Grigsby thinks many would do better if they merged with another organization that has a similar mission.

“It can’t play out any other way,” she said. “If you want to survive and still provide services to communities that aren’t being reached by current lenders, you may need to consolidate into a regional entity.”

So far, there just hasn’t been much consolidation among local CDFIs, according to industry insiders.

As an added challenge, while the demand for CDFI loans is up, the quality of borrowers is down, in part because the most credit-worthy borrowers are often hesitant to take on debt in a down economy.

Smart businesses don’t expand when so many other storefronts are going dark, said Marie Bibbs, executive vice president of community development finance at City First Bank of D.C. “That’s what people are not talking about in terms of this credit crisis.”

Fighting for funds

With the pressure building, CDFIs are fighting back.

Hidalgo vowed to go the mattresses to lobby Montgomery County to restore funding for Latino Economic Development Corp.

With that money gone, Hidalgo argued, LEDC would be forced to discontinue its support of the Fenton Street Market, eliminate its small business consultant and cut one of its full-time foreclosure counselors.

“These are not modest cuts,” he said. “We’ll be mounting an all-out offensive to get as much of it restored as we can.”

LEDC, which has avoided layoffs thus far, also will make a push to get new revenue from individual donors and other private sources, Hidalgo said.

Dorothy Bridges, CEO of City First Bank of D.C., also is taking to the stump. She spoke in March at a House Financial Services Committee hearing about CDFIs, reminding the committee of the impact that City First and the Tivoli Theatre have had on Columbia Heights.

“Our lending has a ripple effect throughout the community far beyond our direct customers,” she said at the hearing. “When we make loans to build and renovate housing or commercial development so that people have a decent place to live, work and shop, it sparks further revitalization.”

City First has reduced its staff by 32 percent since the third quarter of 2008. Although the bank was profitable in 2009, it cut back on lending by almost 30 percent from the previous year as the quality of borrowers declined. In response, City First had to become more cautious about its own capital and liquidity levels.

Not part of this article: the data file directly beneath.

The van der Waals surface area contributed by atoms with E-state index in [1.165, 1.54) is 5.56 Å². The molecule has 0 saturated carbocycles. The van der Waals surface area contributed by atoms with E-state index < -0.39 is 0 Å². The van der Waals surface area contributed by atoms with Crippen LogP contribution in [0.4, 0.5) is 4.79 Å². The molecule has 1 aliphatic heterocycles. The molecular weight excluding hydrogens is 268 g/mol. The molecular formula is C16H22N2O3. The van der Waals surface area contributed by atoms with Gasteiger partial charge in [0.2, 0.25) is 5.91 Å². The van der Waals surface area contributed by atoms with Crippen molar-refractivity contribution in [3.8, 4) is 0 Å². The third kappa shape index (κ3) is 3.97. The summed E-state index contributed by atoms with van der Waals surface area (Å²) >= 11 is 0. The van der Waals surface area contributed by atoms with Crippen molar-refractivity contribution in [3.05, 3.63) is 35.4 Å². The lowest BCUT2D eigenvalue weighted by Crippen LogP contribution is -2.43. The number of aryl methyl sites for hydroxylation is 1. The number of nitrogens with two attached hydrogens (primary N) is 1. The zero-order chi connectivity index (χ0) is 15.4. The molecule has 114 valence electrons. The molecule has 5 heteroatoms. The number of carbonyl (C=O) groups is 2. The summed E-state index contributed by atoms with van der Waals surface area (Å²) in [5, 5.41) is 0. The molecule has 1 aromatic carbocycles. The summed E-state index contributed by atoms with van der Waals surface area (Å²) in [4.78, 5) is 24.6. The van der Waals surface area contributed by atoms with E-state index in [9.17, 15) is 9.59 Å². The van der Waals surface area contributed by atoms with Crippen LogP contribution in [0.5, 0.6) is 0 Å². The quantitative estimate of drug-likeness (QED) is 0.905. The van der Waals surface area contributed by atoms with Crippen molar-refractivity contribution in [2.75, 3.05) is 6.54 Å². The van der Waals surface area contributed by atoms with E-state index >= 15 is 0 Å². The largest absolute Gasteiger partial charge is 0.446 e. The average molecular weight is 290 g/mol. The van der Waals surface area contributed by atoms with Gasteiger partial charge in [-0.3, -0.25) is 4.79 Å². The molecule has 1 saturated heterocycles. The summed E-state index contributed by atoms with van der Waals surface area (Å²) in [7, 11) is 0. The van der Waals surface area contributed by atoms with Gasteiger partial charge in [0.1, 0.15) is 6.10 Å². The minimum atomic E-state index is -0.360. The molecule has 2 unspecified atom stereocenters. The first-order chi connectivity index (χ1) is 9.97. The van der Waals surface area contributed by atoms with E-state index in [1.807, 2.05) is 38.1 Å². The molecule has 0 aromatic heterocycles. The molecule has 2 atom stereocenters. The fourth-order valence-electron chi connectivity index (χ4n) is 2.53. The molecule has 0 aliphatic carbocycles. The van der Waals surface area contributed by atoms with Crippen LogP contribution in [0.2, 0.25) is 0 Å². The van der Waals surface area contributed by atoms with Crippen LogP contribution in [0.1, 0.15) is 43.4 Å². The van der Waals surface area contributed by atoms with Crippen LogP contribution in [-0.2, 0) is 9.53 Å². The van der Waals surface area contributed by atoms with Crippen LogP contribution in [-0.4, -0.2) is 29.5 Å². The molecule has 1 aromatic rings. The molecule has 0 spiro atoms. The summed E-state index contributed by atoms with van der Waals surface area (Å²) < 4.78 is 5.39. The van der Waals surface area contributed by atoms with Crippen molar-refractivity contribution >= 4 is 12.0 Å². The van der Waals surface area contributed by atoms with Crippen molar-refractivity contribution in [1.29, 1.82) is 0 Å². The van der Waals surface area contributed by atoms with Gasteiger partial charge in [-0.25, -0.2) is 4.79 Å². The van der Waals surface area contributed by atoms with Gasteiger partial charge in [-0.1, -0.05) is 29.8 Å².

“For the last few years, demand has outstripped resources,” Bridges said in an interview.

Cash from a rich “Uncle”

Federal support has been a bright spot for CDFIs, and it was a key reason City First was profitable last year. Congress increased the Treasury Department’s CDFI Fund dramatically in 2010 — to $247 million, an increase from $107 million in 2009. Some in the industry are asking for $300 million next year.

CDFIs received an additional $100 million from last year’s stimulus package, and in February the Obama administration moved to give them a $1 billion slice of the $700 billion Troubled Asset Relief Program. That money would be lent to CDFIs at 2 percent interest, much lower than the 5 percent interest paid by traditional banks that got TARP money.

The CDFIs that make Small Business Administration loans also got a boost last year when the SBA eliminated fees on two types of loans and promised to guarantee up to 90 percent of the value of SBA-backed loans, up from 85 percent.

Additionally, Goldman Sachs Group Inc. vowed in November to invest $300 million in CDFIs as part of its “10,000 Small Businesses” initiative, though it’s not clear if any of that will come to the Washington area.

The cash influx may mean the situation for CDFIs is not as dire as many feared it would be, said Mark Pinsky, CEO of Opportunity Finance network.

“It is more challenging than it’s ever been — no doubt about it,” Pinsky said. “But we expected much worse.”

What is a CDFI?

Community development financial institutions are organizations the Treasury Department has certified to compete for federal dollars for economic and community development in areas underserved by traditional banks.

CDFIs can be banks, credit unions, loan funds, venture capital funds or microlending funds. The CDFI designation was created in 1994 through the Riegle Community Development and Regulatory Improvement Act, which set up the CDFI Fund to provide money and technical assistance to community development organizations.

A CDFI is usually required to at least match any federal dollars with nonfederal funds. Only 7 percent of a CDFIs’ capital comes from the federal government, though that money is instrumental in attracting private sector support.

In 1995, CDFIs got a boost from revisions to the Community Reinvestment Act, which requires banks to make a portion of their loans in low-income and moderate-income neighborhoods. The revision gave banks CRA credits for making loans and investments in CDFIs. As a result, large banks have become key funders of CDFIs.

This article appeared in the Washington Business Journal, April 19, 2010